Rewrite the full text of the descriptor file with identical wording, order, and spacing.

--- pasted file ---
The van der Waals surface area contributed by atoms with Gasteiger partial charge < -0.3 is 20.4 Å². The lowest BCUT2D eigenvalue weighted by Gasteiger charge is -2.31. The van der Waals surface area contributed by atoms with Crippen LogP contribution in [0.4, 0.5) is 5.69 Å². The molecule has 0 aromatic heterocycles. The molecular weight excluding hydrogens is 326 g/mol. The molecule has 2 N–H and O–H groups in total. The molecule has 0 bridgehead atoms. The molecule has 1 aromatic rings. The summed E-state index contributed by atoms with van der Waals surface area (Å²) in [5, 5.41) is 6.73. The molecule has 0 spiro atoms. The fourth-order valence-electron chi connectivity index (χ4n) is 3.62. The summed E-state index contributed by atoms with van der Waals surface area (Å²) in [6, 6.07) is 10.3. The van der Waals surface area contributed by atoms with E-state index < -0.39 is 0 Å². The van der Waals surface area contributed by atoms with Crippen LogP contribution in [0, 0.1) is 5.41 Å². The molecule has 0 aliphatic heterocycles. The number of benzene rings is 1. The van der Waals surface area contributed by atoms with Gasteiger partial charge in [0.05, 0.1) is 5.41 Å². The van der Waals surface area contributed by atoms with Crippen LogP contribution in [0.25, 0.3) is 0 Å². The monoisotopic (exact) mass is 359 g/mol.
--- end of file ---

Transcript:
The van der Waals surface area contributed by atoms with Gasteiger partial charge < -0.3 is 20.4 Å². The lowest BCUT2D eigenvalue weighted by Gasteiger charge is -2.31. The van der Waals surface area contributed by atoms with Crippen LogP contribution in [0.4, 0.5) is 5.69 Å². The molecule has 0 aromatic heterocycles. The molecular weight excluding hydrogens is 326 g/mol. The molecule has 2 N–H and O–H groups in total. The molecule has 0 bridgehead atoms. The molecule has 1 aromatic rings. The summed E-state index contributed by atoms with van der Waals surface area (Å²) in [5, 5.41) is 6.73. The molecule has 0 spiro atoms. The fourth-order valence-electron chi connectivity index (χ4n) is 3.62. The summed E-state index contributed by atoms with van der Waals surface area (Å²) in [6, 6.07) is 10.3. The van der Waals surface area contributed by atoms with E-state index < -0.39 is 0 Å². The van der Waals surface area contributed by atoms with Crippen LogP contribution in [0, 0.1) is 5.41 Å². The molecule has 0 aliphatic heterocycles. The number of benzene rings is 1. The van der Waals surface area contributed by atoms with Gasteiger partial charge in [0.05, 0.1) is 5.41 Å². The van der Waals surface area contributed by atoms with Crippen LogP contribution in [0.25, 0.3) is 0 Å². The monoisotopic (exact) mass is 359 g/mol.